Even more worrying was the stagnant rural reforms which resulted in mass migration in the 1990s, where the superior lifestyle enjoyed in cities and the poor and primitive conditions in rural areas further widened the disparities between the divide of urban/rural areas. The ‘pro-development’state, in this context, was only relevant to the urban section of China’s society. As a result, China’s unequal society showed no signs of stopping, and while “migrants may earn more than those who remain in the countryside; their economic and social status is still markedly lower than that of registered urban residents” (Lin, 2012:7). This is a sign of the cultural alienation brought by the market economy where traditional communities are destroyed and considered inferior to the lavish lifestyle that, in reality, only a select few people enjoyed. Many fieldworks conducted in China reflect this trend of behaviour:

“Lui Fanmei is no stranger to public humiliation and discrimination due to her outsider origins. Once while she was browsing in a bookstore, a clerk cornered her and demanded proof of identification, as if implying that a migrant worker would not be buying books, only stealing them.”
(Gaetano 2004: 69)

Statistically, inequality in China became endemic: the Gini Coefficient stood at 0.32 in 1980 had risen to 0.45 by 2001 (Wang, 2008), a report by Lu (2002) showed that even in rapidly developed cities with an enormous middle class, 60-70% of people earn below the average household income. This is the true product of ‘China Model’, although millions have been lifted out of relative poverty by economic growth, the majority continues to struggle with everyday life, reminiscent of the egalitarian foundations which China was founded that has all but vanished along with the shattering of the iron rice bowl replaced by the individualistic and normative material uncertainty of a market society.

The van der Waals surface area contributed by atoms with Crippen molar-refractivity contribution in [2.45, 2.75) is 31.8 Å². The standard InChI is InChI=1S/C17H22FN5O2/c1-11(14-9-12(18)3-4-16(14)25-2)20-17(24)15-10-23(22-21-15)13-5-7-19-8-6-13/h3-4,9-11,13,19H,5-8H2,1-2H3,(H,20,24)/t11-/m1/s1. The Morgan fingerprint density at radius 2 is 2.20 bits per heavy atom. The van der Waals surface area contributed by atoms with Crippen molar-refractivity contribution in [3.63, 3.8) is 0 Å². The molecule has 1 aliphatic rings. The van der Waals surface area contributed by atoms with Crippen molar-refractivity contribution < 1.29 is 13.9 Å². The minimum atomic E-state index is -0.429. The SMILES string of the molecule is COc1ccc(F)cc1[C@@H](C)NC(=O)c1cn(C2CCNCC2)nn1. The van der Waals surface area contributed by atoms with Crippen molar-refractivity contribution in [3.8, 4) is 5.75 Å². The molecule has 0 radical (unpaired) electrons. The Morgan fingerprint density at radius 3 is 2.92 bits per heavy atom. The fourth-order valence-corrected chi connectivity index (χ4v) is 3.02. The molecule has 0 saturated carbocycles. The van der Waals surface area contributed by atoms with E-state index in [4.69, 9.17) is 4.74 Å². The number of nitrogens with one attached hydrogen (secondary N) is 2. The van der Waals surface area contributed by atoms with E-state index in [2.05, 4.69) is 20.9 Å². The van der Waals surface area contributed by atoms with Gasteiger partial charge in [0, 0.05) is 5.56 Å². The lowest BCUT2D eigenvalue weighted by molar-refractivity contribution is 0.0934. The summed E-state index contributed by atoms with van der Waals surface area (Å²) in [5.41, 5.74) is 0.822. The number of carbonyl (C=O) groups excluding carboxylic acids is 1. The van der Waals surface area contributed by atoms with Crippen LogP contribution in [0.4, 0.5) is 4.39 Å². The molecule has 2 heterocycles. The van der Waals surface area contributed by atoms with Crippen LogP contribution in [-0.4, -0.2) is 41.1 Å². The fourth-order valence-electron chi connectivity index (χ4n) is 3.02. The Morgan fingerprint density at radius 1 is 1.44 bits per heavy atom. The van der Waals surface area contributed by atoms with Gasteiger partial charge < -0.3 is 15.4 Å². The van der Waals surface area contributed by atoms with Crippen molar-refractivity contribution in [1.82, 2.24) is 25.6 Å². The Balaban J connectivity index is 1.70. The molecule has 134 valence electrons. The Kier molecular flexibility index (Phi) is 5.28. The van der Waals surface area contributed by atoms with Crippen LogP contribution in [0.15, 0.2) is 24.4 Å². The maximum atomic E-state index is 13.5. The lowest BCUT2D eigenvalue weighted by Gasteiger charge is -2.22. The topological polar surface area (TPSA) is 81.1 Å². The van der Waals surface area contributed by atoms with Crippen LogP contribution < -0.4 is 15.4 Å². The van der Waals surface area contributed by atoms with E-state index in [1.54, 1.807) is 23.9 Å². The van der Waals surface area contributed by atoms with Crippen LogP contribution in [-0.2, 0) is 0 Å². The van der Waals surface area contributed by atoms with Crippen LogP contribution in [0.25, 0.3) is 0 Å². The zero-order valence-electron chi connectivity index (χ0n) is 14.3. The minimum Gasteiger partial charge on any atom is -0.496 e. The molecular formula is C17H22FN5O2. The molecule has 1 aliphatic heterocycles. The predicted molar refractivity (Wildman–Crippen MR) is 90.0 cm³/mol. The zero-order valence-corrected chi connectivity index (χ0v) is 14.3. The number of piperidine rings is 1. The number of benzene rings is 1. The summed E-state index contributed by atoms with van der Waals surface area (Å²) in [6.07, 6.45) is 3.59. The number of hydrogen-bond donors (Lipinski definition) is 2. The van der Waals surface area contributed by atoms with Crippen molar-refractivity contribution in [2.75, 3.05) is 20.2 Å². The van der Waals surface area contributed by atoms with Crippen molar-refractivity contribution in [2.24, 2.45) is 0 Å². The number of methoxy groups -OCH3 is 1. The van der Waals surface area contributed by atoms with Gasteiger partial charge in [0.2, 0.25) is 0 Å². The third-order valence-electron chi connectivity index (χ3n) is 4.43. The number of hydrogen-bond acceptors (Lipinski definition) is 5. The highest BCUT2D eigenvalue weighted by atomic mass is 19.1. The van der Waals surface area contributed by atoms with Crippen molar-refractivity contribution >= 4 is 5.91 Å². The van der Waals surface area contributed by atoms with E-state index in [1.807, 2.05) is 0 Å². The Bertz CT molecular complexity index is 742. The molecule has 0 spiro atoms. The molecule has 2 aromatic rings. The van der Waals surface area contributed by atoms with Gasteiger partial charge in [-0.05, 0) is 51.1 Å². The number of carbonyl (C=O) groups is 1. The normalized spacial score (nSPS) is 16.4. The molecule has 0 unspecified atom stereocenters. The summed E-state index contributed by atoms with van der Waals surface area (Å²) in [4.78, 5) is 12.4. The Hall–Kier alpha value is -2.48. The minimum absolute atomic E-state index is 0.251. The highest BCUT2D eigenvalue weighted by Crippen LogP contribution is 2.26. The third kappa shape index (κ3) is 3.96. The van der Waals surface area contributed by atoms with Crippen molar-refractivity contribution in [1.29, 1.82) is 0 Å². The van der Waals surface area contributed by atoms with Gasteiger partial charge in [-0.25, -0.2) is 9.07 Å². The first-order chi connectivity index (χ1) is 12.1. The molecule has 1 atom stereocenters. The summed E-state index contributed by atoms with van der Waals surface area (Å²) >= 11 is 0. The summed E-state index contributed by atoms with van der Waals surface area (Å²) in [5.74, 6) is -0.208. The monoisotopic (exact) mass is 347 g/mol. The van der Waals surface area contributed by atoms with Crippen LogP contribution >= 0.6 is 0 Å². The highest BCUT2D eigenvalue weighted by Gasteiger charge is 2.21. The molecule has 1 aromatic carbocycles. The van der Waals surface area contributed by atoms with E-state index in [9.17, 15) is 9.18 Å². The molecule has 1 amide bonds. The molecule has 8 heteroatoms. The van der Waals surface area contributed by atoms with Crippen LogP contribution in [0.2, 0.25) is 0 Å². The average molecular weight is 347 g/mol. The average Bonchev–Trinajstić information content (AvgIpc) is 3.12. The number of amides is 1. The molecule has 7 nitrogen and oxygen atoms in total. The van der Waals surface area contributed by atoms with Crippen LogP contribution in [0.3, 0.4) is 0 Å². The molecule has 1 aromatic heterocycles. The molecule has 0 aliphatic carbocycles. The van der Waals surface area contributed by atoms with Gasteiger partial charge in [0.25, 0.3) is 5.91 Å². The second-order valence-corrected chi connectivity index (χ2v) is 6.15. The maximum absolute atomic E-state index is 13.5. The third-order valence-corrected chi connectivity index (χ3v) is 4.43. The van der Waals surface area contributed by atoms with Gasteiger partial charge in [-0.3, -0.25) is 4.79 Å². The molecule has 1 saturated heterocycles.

The global financial crisis of 2008 brought to forth the severe structure deficiencies laced within China’s market society that will have profound implications for the future, the CCP have realized the urgent need to address the excessive inequality and dependency on exports and investment for growth that is not sustainable nor fair on the majority of citizens who are struggling to survive while the rich simply gets richer. This is reflected in Hu Jintao’s rhetoric of the ‘harmonious society’ in 2004, but words have been stronger than actions in China’s case as the fundamental issues discussed above have yet to see a comprehensive response from the government.

To conclude, although China continues to adhere to the superiority of socialism, its policies and development over the last 30 years have been vaguely in line with its socialist ideals. Ultimately the tenets of the ‘China Model’ has been solely responsible for a thriving economy, but it has also created a society riddled with inequality, social dislocation, cultural alienation and a threat to the environment. All these issues associated with the emergence of the market society will soon have a detrimental effect on the overall stability of China’s economy, society and consequently on the global economy and the rest of the world.